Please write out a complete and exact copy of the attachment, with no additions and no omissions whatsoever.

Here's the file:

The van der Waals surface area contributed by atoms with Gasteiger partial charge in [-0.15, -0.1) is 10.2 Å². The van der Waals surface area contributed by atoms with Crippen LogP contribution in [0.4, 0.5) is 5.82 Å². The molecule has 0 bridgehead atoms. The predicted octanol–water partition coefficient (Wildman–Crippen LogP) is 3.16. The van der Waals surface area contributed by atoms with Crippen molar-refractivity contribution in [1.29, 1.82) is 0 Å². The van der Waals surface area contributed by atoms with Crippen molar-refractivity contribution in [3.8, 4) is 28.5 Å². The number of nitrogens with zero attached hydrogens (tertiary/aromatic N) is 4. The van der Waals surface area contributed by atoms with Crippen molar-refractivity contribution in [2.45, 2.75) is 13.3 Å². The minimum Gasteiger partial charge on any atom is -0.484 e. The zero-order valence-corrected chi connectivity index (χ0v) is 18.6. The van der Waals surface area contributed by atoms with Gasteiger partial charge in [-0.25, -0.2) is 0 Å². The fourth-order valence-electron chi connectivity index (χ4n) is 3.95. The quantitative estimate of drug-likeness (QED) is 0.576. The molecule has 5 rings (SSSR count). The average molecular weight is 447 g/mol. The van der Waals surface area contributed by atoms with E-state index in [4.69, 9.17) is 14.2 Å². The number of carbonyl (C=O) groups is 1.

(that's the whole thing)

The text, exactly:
The van der Waals surface area contributed by atoms with Gasteiger partial charge in [-0.15, -0.1) is 10.2 Å². The van der Waals surface area contributed by atoms with Crippen LogP contribution in [0.4, 0.5) is 5.82 Å². The molecule has 0 bridgehead atoms. The predicted octanol–water partition coefficient (Wildman–Crippen LogP) is 3.16. The van der Waals surface area contributed by atoms with Crippen molar-refractivity contribution in [1.29, 1.82) is 0 Å². The van der Waals surface area contributed by atoms with Crippen molar-refractivity contribution in [3.8, 4) is 28.5 Å². The number of nitrogens with zero attached hydrogens (tertiary/aromatic N) is 4. The van der Waals surface area contributed by atoms with Crippen molar-refractivity contribution in [2.45, 2.75) is 13.3 Å². The minimum Gasteiger partial charge on any atom is -0.484 e. The zero-order valence-corrected chi connectivity index (χ0v) is 18.6. The van der Waals surface area contributed by atoms with Gasteiger partial charge in [-0.25, -0.2) is 0 Å². The fourth-order valence-electron chi connectivity index (χ4n) is 3.95. The quantitative estimate of drug-likeness (QED) is 0.576. The molecule has 5 rings (SSSR count). The average molecular weight is 447 g/mol. The van der Waals surface area contributed by atoms with E-state index in [4.69, 9.17) is 14.2 Å². The number of carbonyl (C=O) groups is 1.